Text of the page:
Saturday 1 June 2019

"We don't do God" by Mary Hoffman

No, not a post about Alastair Campbell. We try to keep this site a politics-free zone.

Two things I've seen recently have got me pondering about how difficult it is to show faith, or religious calling, in a work of art.

The first was a relay (in the cinema) of Francis Poulenc's opera  Dialogues des Carmelites from the Metropolitan Opera House in New York. The second the film called simply Tolkien, which traces the life of the author of The Lord of the Rings from childhood to the life of a don at Oxford, writing the fateful sentence (in particularly beautiful script): "In a hole in the ground there lived a Hobbit." The postwar life is just sketched in.

Francis Poulenc

The Poulenc opera is all about the faith of the Carmelite nuns of Compi├Ęgne, whose resolution on martyrdom led them to the guillotine in 1794.

At the finale (SPOILER ALERT) nearly twenty nuns walk voluntarily through the crowd, singing Salve Regina, up to a scaffold where, one by one, they are beheaded by the guillotine. There can be no finer test of faith than willingly to be killed for it.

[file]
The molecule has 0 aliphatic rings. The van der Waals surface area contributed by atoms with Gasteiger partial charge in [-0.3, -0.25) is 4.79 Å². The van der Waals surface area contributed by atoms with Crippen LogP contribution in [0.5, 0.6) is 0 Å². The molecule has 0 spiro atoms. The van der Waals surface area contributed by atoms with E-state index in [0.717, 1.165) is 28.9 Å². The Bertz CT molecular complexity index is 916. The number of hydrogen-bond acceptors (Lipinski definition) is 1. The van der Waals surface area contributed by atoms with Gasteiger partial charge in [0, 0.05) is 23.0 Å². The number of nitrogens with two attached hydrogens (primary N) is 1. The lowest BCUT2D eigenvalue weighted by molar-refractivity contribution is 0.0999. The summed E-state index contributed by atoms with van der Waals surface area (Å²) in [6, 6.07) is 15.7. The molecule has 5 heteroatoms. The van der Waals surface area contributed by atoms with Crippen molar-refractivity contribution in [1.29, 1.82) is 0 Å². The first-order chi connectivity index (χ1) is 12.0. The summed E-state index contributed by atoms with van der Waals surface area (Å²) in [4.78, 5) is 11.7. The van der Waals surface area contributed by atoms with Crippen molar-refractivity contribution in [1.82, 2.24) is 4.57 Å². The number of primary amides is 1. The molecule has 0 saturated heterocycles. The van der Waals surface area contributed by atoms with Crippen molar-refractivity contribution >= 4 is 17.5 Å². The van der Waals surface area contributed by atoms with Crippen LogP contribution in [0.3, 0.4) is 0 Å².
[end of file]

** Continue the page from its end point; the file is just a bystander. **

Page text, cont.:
And yet, how does the opera portray this?

The story is relatively simple. A young aristocratic woman named Blanche de la Force, the daughter of a Marquis, joins the Carmelite order of nuns because she is afraid of the violence of the Reign of Terror. There she meets another young novice, Sister Constance, who has a dream that the two of them will die on the same day.

The Prioress is dying and does so in agony, believing God to have forsaken her. The new Prioress goes away and, in her absence, with the convent's Chaplain having been forbidden to carry out his office, another nun, Mother Marie, holds a secret ballot in which all but one of the order votes for martyrdom.

Sister Constance reveals herself to have been the one who held out against death but says she has changed her mind. Meanwhile, Sister Blanche runs away back to her old home. Was she actually the one who voted "no"? Officials of the Revolution come to the convent and take the nuns to prison, where the sentence of death is passed on them all.

At the climax, Sister Constance, who is the last of the nuns to take the fatal journey, falters and is comforted by the sudden appearance of Blanche, who follows her to the scaffold, singing.

The composer, unrecogniseable here from the exuberant, joyful Poulenc whose Gloria I have sung, along with most amateur choristers in the UK, does have the advantage of being able to convey in music what can't be demonstrated in words.  But does that help?

Not for me. The agony of the dying Prioress is more convincing than the death wish piety of Blanche at the end. Her father has already been guillotined, her brother has escaped (we assume) to another country. She is working as a servant in her old home, now owned by her former servants. It's enough to make anyone feel she had nothing to live for.